The precise degree of fall-out from England's second successive misfire in the Six Nations Championship is beginning to emerge. In financial terms, the cost is being calculated at a cool £1m. In human terms? This has yet to be decided, but the phrases used by the chairman and chief executive of the Rugby Football Union yesterday - "fourth place is unacceptable", "the issues we're addressing are both serious and complicated", "the problems we face will not be solved by money alone" - indicated that heads are on the block.
Martyn Thomas, who beat the former England manager Jack Rowell to the chairmanship of the union in last year's election, was not prepared to identify where the guillotine might fall during a lengthy, and at times extraordinary, briefing at Twickenham. Instead, he chided the media for indulging itself in a feeding frenzy of the most fanciful kind. "There were times last weekend when I thought Hans Christian Andersen had come back from the dead," he said, pointedly.
If a few fairy tales have been told, it is equally true to suggest that there is dirty work afoot in the forest. Not since the time of Confucius have there been so many Chinese whispers; not since Sven Goran Eriksson confirmed his departure at the end of the World Cup finals have so many names been dropped into so many hats as part of so many agendas. Sir Clive Woodward as performance director; Martin Johnson, Dean Richards and Simon Halliday as England manager ... you name them, they have their supporters - all of them highly influential in Twickenham circles.
While Francis Baron, the chief executive, was stating wearily that "no jobs are being offered because there are no vacancies", Thomas was categorically denying courting Woodward, the head coach of the World Cup-winning team in 2003, as a potential kingmaker while admitting, almost without pausing for breath, that he had indeed spoken with him, both face to face and by electronic means, on a number of occasions stretching back to last spring. They met in Cardiff before the Lions tour of New Zealand, and again in All Black country during that ill-fated trip. Thomas insisted, however, that they had not discussed "a job that does not exist".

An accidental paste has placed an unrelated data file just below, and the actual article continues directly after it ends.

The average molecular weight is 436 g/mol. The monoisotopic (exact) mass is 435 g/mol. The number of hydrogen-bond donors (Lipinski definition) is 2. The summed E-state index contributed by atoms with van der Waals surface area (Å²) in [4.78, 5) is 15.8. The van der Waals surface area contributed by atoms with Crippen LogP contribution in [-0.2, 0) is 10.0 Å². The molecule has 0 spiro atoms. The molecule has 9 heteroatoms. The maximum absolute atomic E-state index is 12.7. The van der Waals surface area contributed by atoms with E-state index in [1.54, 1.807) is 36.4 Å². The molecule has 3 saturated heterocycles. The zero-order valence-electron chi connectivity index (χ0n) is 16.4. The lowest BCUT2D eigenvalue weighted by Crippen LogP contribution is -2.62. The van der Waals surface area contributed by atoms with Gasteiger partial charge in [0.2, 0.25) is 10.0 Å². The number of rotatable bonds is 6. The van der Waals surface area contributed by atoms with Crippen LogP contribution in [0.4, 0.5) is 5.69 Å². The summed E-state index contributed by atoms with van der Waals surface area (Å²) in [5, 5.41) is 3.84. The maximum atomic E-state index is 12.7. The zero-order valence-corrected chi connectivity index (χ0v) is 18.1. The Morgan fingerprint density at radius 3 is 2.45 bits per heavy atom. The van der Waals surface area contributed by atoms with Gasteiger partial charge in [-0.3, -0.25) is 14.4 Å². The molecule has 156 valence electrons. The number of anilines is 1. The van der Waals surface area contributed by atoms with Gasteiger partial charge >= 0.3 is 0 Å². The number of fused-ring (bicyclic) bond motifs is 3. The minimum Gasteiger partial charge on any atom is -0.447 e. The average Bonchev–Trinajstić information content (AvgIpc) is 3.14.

Baron defended his chairman's right to engage in conversation with whomsoever he wished. "You can't stop people saying what they want to say," he remarked. "It's a free society."
He then added that he had written to the chairman of Southampton Football Club, Rupert Lowe, expressing his sincere regret for the publicity linking Woodward, whom Lowe employs at considerable cost, with a high-profile return to rugby union. "I do feel ... not embarrassed, but sorry for Clive and his family," Baron concluded. The fact that Woodward is known to be extremely interested in a senior management role at Twickenham did not deflect the chief executive from his course by so much as a millimetre.
If society is free, defeat is anything but. Baron revealed that by losing their last three Six Nations fixtures, England cost the RFU a seven-figure sum. "Apart from anything else, we have plenty of financial incentive to get things back on track," he remarked. "Fifteen per cent of the broadcasting and sponsorship monies are distributed on the basis of meritocracy. The winners get five and a half per cent, fourth place gets you two per cent. In net terms, that's £1m. It is not acceptable, so the review now in process is all-embracing.
"One of the things we're looking at is the interface between the performance department [currently under the stewardship of the Australian Chris Spice] and the England structure, but there are a number of decisions that have to be made, and made correctly - not just with a view to next year's World Cup, but for the long term. People's careers are on the line here, so every individual who legitimately has something to say will be given the opportunity to say it. We will not be rushed into doing a half-baked job. We have to bottom out a wide range of issues because results aren't being delivered."
Those results might be delivered more regularly if the RFU could persuade its fellow European unions to restructure the fixture list, thereby sparing players the debilitating weekly cross-overs between international and club matches. "It's right up there as a priority," agreed Baron, "but it's not going to happen before the next World Cup."
At which point there was some heartening news for Andy Robinson, the England head coach. "If Andy needs more time with his players, we'll try to negotiate it for him," Thomas said. "We'll give him every opportunity to retain the trophy." It sounded like a ringing endorsement of Robinson's position but, the way things are right now, nothing is quite as it seems.Reuse content